Engineering sulfate donor accumulation in Escherichia coli for synthesis of sulfated glycosaminoglycans

Conference Dates

July 14-18, 2019


The model bacterium Escherichia coli has been extensively engineered for a variety of applications. However, sulfated biomolecules remain a relatively under-explored domain of biologics that can be synthesized using E. coli. An important class in this domain are sulfated glycosaminoglycans (GAGs) which are of great pharmaceutical/nutraceutical interest. On-going studies aim at developing efficient and scalable chemical and chemoenzymatic methods to produce these compounds. However, we propose that engineered E. coli capable of entirely in vivo synthesis of sulfated GAGs will serve as a great alternative to the current state-of-art. The biosynthesis of sulfated biomolecules relies on the universal sulfate donor, 3’-phosphoadenosine-5’-phosphosulfate (PAPS). PAPS plays the role of a co-enzyme in enzymatic sulfotransferase reactions and donates the sulfate to the substrate. In the first part of this study, we engineered the metabolism of E. coli to improve PAPS accumulation around 10000-fold. In the second part, we applied this engineered strain to in vitro biosynthesis of chondroitin sulfate (a sulfated GAG). Certain strains of E. coli possess the ability to biosynthesize unsulfated GAG backbones. These have been well-studied and optimized for GAG production. In vitro sulfation requires the addition of purified sulfotransferase and an excess of commercially obtained PAPS to the unsulfated GAG. By utilizing PAPS from our engineered strain in the existing setup, we improve the biotransformation method to one in which all components are synthesized from E. coli. We also use this system and its comparison to other in vitro systems to identify the bottlenecks for total in vivo synthesis of sulfated GAGs in E. coli. We show for the first time that with this system, we have achieved the synthesis of chondroitin sulfate A without the dependence on the commercially procured PAPS cofactor.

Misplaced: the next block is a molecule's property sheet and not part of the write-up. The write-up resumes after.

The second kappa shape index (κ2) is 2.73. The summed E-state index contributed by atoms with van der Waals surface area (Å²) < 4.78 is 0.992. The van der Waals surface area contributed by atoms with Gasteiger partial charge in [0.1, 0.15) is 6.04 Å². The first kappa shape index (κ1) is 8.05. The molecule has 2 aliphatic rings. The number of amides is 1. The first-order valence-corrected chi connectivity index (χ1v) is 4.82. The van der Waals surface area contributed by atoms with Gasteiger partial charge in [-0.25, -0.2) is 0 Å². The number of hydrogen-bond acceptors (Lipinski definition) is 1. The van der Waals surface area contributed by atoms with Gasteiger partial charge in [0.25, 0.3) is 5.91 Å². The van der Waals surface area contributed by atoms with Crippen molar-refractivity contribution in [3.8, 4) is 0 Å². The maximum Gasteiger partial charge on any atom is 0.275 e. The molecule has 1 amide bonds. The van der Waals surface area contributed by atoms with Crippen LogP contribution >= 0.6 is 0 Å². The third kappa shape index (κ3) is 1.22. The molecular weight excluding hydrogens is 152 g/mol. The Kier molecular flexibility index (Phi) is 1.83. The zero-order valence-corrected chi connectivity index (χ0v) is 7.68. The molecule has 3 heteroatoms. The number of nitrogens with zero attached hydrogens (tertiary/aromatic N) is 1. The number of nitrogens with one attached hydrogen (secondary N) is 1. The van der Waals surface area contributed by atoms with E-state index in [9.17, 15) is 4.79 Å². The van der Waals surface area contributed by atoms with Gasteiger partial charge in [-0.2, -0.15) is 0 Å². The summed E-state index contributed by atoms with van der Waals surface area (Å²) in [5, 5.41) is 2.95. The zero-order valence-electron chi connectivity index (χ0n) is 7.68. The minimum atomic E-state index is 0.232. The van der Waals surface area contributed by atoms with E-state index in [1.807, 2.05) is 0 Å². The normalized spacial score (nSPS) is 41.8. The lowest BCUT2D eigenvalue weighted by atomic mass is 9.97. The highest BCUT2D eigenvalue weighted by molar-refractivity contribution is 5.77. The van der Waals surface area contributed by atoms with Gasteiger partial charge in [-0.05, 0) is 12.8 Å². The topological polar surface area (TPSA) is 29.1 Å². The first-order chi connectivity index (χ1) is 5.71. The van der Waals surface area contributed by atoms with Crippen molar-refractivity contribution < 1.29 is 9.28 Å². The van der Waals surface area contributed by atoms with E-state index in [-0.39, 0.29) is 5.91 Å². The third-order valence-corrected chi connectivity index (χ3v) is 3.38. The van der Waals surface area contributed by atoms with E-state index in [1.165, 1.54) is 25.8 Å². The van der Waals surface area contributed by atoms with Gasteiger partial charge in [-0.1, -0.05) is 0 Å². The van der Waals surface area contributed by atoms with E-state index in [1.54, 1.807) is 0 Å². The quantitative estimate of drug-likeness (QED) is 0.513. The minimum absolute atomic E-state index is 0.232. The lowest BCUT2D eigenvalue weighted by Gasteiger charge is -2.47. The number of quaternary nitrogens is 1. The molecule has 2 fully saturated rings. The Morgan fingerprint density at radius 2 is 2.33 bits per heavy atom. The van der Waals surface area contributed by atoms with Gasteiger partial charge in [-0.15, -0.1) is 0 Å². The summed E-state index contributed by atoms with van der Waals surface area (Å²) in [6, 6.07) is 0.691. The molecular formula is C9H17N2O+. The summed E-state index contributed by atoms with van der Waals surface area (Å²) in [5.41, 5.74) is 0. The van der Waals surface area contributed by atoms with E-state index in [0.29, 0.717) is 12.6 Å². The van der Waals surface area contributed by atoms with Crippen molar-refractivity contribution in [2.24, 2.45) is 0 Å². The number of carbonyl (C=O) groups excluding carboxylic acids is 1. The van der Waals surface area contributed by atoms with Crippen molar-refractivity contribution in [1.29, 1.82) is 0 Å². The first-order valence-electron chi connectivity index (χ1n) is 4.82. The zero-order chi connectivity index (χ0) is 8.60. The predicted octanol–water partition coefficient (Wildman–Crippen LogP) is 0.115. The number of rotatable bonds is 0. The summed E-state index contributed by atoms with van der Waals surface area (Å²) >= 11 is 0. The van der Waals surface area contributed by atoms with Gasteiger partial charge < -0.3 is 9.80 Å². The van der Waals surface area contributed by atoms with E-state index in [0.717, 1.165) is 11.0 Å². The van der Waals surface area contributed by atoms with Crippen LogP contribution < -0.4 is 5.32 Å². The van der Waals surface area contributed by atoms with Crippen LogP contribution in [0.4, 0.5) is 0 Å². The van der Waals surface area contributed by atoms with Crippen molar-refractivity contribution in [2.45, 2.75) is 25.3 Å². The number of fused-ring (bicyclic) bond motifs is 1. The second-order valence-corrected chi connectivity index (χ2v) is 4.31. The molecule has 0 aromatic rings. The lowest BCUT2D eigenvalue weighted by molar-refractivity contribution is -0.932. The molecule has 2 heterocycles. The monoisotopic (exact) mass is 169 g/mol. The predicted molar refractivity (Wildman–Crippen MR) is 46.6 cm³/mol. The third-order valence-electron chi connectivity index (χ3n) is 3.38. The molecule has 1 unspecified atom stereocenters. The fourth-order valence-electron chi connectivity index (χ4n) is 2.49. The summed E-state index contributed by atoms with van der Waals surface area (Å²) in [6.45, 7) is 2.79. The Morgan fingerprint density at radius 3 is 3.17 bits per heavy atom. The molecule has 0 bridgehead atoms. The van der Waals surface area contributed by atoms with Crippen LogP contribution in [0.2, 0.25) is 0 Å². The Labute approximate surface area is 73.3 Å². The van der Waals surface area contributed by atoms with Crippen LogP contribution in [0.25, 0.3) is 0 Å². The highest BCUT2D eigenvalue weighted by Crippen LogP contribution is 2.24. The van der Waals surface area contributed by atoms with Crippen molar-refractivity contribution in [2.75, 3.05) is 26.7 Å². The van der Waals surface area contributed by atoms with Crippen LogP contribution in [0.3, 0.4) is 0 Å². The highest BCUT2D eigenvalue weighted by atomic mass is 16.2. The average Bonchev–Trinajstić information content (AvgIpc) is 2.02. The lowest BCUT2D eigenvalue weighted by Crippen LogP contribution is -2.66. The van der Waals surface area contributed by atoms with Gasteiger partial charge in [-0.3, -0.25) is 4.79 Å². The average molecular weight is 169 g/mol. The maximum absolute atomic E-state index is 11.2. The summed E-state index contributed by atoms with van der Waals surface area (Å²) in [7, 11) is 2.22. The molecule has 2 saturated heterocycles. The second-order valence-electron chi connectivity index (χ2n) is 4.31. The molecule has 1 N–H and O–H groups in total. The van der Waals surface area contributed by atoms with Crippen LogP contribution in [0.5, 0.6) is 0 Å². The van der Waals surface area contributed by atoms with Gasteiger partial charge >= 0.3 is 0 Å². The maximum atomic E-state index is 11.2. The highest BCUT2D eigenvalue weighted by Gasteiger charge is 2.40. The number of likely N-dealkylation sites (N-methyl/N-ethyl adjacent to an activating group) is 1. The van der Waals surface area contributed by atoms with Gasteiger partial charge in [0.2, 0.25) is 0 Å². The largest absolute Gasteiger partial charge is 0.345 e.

This document is currently not available here.